I was the lone girl practising in that stadium among boys. Initially, I used to get hit a lot but I did not give up. Maybe training in that atmosphere, surrounded by boys, helped me steel my resolve.

Before my shoulder injury, I was not that mature. After the injury, I learnt a lot. I got to know who my real friends were and who weren’t. Because, most did not even message me or ask me how I was doing. Still, I remained positive

Sriram Veera: I was watching an interview of your mother talking about an early sparring session of yours. It was with a boy and he hit you in your face. Your mother said that she started crying and saying ‘beta tumse shaadi kaun karega?’

(Nikhat laughs) Let me tell you that story. That was my first sparring session and I was pitted against a boy who was very experienced. The coach shouted “box” and he started attacking me. I wasn’t ready for his attack and got hit on my nose, which started bleeding along with my eye which got bruised as well.

I went home with bloodstains on my T-shirt. When I entered my house, I directly rushed into the bathroom and didn’t come out until I had changed everything. I then stayed in my room, hiding my eye. But then my mother called me for dinner. We eat food together, while watching serials on TV, like every other household. This is the usual ritual but that day I chose to stay in my room. My mother got worried, barged in and seeing me bruised and black, she shivered. Then she started crying and said, “Beta maine tujhe boxing mein isliye nahi dala ki tera face kharab ho jaye (I didn’t allow you to pursue boxing so that your face would get scarred).” She then said that no one would marry me. I replied, “arre ammi, tension nako lo, naam hoga toh dulhon ki line lag jayegi! (Dear mother, don’t worry, once I make a name for myself, grooms will queue up at the doorstep).”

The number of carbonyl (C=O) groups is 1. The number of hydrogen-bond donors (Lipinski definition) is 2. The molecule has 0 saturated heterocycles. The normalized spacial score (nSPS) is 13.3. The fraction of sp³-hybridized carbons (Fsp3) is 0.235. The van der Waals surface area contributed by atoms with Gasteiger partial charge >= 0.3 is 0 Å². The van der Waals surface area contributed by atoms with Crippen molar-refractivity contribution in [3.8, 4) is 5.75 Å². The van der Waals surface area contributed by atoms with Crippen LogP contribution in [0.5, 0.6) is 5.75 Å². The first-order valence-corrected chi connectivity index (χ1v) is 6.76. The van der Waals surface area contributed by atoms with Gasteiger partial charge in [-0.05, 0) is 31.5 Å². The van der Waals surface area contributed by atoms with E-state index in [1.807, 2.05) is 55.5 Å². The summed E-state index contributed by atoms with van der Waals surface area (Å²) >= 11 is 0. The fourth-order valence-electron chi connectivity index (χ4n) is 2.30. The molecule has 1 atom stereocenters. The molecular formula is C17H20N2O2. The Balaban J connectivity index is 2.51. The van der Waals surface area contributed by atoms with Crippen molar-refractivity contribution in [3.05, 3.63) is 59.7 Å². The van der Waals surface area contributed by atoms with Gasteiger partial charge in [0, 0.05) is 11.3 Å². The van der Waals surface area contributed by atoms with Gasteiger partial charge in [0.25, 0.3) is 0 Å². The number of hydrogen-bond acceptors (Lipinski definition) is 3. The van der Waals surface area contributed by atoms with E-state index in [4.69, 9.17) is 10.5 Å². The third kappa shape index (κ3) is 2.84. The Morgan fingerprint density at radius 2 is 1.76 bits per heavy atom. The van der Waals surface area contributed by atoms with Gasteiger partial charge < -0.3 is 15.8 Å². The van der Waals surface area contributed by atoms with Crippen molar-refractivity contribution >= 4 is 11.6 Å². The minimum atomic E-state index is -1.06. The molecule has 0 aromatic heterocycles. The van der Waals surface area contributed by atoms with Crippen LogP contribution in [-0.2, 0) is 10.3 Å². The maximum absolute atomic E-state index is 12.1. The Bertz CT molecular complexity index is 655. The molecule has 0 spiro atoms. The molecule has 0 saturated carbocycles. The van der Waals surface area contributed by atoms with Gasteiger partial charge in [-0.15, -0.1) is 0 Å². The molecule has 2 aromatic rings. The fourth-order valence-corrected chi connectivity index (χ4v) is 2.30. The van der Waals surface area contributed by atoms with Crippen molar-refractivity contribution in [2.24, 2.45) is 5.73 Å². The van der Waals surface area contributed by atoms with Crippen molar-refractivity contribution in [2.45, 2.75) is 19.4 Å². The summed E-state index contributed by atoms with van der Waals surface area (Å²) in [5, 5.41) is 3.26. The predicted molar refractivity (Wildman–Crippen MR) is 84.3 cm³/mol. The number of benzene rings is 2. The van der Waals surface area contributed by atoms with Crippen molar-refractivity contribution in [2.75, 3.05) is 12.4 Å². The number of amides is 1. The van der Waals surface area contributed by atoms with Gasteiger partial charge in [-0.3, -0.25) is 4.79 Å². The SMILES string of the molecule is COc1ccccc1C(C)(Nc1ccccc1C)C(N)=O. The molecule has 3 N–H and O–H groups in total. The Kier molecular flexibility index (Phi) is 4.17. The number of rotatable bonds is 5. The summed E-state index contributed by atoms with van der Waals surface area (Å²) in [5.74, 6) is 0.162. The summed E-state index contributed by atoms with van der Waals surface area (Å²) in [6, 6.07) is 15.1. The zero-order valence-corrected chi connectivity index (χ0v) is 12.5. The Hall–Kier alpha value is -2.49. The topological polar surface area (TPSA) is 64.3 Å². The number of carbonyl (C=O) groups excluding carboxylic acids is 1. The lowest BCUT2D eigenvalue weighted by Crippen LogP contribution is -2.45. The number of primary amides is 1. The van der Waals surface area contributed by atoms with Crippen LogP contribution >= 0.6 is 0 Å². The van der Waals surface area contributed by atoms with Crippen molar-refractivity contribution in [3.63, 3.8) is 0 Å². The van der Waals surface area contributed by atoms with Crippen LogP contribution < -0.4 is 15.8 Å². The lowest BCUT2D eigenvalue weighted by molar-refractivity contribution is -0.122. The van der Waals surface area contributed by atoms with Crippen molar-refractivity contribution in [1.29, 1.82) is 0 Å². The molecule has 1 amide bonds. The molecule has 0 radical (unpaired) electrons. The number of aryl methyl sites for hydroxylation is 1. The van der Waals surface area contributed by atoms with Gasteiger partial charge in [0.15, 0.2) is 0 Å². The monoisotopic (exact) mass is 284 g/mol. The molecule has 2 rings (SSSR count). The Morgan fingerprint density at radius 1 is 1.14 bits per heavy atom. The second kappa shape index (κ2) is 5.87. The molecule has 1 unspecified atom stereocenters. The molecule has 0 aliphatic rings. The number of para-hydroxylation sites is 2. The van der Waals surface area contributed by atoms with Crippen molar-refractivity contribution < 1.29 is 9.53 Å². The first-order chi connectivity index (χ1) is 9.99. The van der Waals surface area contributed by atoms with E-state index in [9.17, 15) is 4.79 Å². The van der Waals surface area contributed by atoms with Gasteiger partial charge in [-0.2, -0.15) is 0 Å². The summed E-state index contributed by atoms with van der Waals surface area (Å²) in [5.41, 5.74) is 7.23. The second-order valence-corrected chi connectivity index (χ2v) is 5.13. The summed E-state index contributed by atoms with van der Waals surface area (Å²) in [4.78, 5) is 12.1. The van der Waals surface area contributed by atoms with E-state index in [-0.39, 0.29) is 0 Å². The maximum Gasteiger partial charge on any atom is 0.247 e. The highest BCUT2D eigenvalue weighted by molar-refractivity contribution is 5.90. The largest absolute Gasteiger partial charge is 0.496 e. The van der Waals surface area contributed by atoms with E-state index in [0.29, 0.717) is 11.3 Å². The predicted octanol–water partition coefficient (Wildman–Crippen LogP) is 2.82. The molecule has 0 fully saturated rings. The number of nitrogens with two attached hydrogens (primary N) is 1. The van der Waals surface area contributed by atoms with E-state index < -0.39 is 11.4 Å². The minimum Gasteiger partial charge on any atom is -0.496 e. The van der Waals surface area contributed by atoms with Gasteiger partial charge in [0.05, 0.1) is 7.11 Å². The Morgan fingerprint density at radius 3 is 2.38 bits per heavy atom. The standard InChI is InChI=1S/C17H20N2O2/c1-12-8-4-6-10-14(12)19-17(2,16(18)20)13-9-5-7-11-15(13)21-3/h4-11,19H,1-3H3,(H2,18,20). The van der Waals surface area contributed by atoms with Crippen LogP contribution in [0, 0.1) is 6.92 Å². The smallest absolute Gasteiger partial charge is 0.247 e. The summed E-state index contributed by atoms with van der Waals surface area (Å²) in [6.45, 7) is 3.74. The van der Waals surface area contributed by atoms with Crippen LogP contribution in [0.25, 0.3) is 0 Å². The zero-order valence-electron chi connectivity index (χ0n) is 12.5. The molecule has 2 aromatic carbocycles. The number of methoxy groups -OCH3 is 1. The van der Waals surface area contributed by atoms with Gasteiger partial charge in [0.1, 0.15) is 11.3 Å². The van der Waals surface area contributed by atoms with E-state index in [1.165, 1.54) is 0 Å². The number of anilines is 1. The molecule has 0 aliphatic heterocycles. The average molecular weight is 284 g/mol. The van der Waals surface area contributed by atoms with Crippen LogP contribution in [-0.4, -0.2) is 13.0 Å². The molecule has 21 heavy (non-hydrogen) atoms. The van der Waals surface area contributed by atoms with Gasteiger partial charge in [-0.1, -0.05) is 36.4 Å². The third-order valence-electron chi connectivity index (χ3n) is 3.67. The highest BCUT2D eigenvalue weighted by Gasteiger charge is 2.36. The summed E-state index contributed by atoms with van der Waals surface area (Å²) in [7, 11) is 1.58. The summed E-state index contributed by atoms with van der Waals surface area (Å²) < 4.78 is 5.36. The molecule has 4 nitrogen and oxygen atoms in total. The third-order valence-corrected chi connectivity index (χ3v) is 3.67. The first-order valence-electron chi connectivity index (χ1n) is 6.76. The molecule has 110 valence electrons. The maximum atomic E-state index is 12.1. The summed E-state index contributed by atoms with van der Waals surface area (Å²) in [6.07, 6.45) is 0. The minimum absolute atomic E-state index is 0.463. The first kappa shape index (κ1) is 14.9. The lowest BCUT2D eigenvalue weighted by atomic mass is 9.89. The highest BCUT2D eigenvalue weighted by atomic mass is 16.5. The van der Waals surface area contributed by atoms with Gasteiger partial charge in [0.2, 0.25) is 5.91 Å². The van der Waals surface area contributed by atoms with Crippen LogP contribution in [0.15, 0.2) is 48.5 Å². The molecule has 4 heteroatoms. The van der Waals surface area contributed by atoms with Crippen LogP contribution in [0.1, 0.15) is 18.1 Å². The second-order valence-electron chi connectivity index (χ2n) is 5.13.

Now she’s used to it. Whenever I get hit, she casually tells me to apply some ice and says that it will be okay. Sometimes I feel she has become my coach. My parents watch all my bouts in every competition that I participate in and they now have a good idea of what boxing is. Whenever I have a match, my mother watches me closely and post-match calls me to review my performance, pulling me up on the mistakes I made during the fight. My parents have become my coaches and say things like, “Try to avoid clinching and play from a distance because your punches look clear then.” I find it funny that there was a time when they didn’t know anything about boxing and now they give me gyaan (laughs). But it feels nice that they’ve come a long way from their old mentality and have grown a lot with me.